YES

(Source: Spotify)

(Source: Spotify)

loving this

(Source: Spotify)

True & inspirational!
creativemornings:

"The people that are doing work that matters aren’t doing work thats popular. They’re just doing work that changes some people."  — Seth Godin
Watch the talk. →

True & inspirational!

creativemornings:

"The people that are doing work that matters aren’t doing work thats popular. They’re just doing work that changes some people."
— Seth Godin

Watch the talk. →

wetheurban:

SPOTLIGHT: WHEREISEEFASHION

Be prepared to add a new Tumblr blog to your favorites list! The brilliant minds at WHEREISEEFASHION pair high fashion images matched with related images, everything from landscapes and contemporary art to different shapes and colors. More after the the jump:

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joanrho:

via Seinfood and Daily Dishonesty

Love these !

Cotton candy clouds #sonynex #digitalcamera #jerseycity #pics

Cotton candy clouds #sonynex #digitalcamera #jerseycity #pics

knphoto:

ASIAN AMERICAN DISNEY PRINCESSES:
by Kim (annakimskywalker) & Donnie (donniekompany)
11x17 inkjet prints


Most of us grew up watching Disney classics featuring the beautiful Disney princesses we all know and love. Disney was and continues to be a staple in the lives of many children. However, despite how much we admired these princesses, it was difficult relating to them because they didn’t physically represent us. Take a look at any Disney princess product and you will see the preference towards the White princesses, white washing of princesses of color (skin color, facial features, etc), and the shoving of these princesses to the side.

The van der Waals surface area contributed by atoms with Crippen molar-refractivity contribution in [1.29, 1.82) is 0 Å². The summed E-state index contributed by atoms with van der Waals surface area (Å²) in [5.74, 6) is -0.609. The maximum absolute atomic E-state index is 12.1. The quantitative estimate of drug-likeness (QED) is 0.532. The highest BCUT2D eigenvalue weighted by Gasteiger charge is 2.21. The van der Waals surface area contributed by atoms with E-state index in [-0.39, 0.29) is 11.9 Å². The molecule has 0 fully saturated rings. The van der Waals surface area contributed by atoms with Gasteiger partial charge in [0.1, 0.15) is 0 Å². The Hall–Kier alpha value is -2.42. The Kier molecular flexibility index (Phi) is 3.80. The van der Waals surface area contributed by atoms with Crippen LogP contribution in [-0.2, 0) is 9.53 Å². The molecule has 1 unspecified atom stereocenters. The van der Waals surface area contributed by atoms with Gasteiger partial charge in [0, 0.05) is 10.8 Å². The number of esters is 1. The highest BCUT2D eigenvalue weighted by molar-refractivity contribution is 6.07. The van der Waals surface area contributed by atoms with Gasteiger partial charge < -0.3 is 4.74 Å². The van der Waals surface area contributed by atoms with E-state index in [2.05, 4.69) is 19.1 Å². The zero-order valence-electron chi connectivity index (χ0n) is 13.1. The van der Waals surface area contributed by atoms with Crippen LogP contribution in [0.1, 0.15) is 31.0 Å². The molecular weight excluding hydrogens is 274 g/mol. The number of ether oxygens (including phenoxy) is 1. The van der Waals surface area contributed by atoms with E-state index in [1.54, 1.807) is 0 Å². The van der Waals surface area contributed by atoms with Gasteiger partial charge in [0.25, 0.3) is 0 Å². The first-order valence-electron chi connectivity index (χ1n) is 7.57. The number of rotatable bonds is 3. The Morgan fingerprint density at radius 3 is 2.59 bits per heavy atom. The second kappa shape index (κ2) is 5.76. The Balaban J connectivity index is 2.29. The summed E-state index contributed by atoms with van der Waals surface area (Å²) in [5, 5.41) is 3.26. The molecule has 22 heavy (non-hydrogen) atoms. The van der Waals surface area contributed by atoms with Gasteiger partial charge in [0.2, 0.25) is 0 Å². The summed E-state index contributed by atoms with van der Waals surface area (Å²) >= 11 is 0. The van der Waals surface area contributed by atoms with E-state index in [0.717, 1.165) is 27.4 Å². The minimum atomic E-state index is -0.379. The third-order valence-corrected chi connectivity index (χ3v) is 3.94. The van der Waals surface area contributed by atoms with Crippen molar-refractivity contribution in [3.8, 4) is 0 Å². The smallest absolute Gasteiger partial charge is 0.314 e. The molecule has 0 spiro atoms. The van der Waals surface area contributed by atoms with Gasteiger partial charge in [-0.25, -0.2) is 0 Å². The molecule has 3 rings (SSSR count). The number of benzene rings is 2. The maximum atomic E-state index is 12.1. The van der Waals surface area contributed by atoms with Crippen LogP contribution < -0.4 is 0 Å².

In the 76 years since Snow White was released, there have been 11 (soon to be 12) Disney princesses, only 4 of whom are women of color (Jasmine in 1992, Pocahontas in 1995, Mulan in 1998, and Tiana in 2009). It took 55 yearsto portray a woman of color as a princess, and these portrayals also came with problematic and inaccurate representations of their respective cultures & histories (not to mention Tiana was a frog more than half of the movie).

How are young APIA children supposed to believe in “happy endings” when we don’t see them happening to people who look like us?

All of the above was the inspiration behind this photoshoot. We believe physically showing some of our favorite princesses as Asian American women will allow us to build more of a connection with the princesses who weren’t women of color, but who still possess qualities we admire and/or see in ourselves.

**These are just 5 of the 15 we recently showed at our university’s Asian American Studies Expo.

Andrea as Sleeping Beauty
Henna as Belle
Cat as Cinderella
Young as Snow White
Jenny as Tinkerbell

Photography/lighting: Kim
Hair/makeup/wardrobe: Donnie
Editing: Kim & Rachelle